The Practice Note should be issued as a final document. Counsel are encourage to use this device to expedite the proceedings and reduce costs to participants.
DRAFT LATE FILING GUIDELINES
The Tribunal Chair had earlier requested the views of the Committee on draft Guidelines on Requests for Late Filings, contained in the appendix to the 10 June 2016 Practice Notice on Filing of Questionnaire Replies and Revisions and Issuance of Revised Investigation Report.
In its examination, the Committee felt that a distinction needed to be made between responses to questionnaires and RFIs issued by the Tribunal itself and the filing of case materials, documentary evidence and witness statements that are directly the responsibility of parties and their counsel.
The implementation of the Late Filing Guidelines will be monitored by the Committee as these are applied in given proceedings. The current rules respecting late filings that require exceptional circumstances to be demonstrated should remain firmly in place.
FILING OF QUESTIONNAIRES AND REVISED INVESTIGATION REPORT IN SIMA MATTERS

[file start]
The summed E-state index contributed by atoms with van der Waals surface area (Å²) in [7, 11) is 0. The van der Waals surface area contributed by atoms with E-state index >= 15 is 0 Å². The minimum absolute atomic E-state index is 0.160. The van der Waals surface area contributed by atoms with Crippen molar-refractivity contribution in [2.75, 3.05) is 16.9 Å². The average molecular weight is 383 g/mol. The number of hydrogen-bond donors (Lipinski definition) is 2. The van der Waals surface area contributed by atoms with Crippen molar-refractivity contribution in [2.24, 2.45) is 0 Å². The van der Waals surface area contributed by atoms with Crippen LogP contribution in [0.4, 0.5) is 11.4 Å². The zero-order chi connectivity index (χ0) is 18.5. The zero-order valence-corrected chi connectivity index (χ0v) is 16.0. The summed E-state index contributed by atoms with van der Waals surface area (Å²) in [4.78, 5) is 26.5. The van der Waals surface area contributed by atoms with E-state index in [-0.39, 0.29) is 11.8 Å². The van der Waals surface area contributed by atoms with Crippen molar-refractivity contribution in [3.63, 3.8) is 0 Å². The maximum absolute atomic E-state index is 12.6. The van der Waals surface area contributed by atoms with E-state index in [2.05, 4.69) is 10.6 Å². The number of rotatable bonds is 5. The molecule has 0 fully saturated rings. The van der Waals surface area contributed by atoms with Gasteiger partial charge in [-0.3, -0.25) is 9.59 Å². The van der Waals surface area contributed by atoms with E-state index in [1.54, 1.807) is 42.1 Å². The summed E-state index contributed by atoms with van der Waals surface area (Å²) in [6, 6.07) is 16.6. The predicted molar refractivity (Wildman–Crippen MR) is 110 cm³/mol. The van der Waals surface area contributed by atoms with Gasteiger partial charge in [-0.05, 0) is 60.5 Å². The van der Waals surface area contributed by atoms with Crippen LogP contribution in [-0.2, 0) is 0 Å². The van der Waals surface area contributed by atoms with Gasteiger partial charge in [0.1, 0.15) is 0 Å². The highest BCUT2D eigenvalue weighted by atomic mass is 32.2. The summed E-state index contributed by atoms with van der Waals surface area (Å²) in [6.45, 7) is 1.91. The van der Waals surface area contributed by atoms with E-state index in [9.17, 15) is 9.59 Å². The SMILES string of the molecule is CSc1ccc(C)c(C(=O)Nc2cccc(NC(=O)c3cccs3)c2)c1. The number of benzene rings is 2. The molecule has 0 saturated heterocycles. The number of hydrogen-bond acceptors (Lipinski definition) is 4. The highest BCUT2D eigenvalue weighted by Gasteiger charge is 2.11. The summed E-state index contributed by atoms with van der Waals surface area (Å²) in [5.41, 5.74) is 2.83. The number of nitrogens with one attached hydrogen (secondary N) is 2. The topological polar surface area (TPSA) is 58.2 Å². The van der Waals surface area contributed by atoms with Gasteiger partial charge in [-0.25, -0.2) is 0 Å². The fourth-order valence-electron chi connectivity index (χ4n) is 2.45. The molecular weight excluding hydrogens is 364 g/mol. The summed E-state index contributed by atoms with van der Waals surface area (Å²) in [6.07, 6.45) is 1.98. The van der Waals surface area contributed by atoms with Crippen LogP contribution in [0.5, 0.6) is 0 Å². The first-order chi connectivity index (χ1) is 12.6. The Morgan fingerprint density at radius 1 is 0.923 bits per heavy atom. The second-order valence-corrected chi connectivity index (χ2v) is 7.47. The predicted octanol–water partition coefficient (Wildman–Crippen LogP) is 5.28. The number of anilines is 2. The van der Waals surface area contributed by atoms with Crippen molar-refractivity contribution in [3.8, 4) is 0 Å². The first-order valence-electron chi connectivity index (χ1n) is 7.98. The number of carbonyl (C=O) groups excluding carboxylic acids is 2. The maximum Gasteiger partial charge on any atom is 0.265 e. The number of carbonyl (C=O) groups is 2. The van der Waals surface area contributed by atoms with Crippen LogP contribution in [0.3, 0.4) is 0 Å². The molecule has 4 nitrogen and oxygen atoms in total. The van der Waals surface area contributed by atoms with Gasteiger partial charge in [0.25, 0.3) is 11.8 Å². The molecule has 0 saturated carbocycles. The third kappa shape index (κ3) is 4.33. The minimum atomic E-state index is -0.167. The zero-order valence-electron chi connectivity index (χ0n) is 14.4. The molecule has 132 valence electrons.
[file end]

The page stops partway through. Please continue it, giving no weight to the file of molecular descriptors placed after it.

While delays in obtaining questionnaire responses cause understandable frustrations and problems for Research Staff and for the Tribunal, the view of the Committee is that most parties and their counsel legitimately do their best to meet the Tribunal’s deadlines.
A factor of significance in the Canadian context is that parties and other stakeholders tend to be smaller and medium-sized enterprises (whether producers or importers/distributors) that lack the necessary resources to complete questionnaires within the Tribunal’s tight time frames. This necessitates a degree of flexibility and understanding the situation facing these particular respondents.
The Tribunal should retain flexibility in matters of filing deadlines. Its Practice Notice should, however, stress the critical need for all respondents to meet filing deadlines and state in clear terms that the Tribunal expects these to be respected.
FEEDBACK ON DATA COLLECTION
As noted above, the Committee is concerned parties are being asked for increasingly detailed information in SIMA proceedings by Research Staff. This entails additional cost burdens on participants in terms of internal resources and outside assistance, whether they be domestic producers or exporters/importers.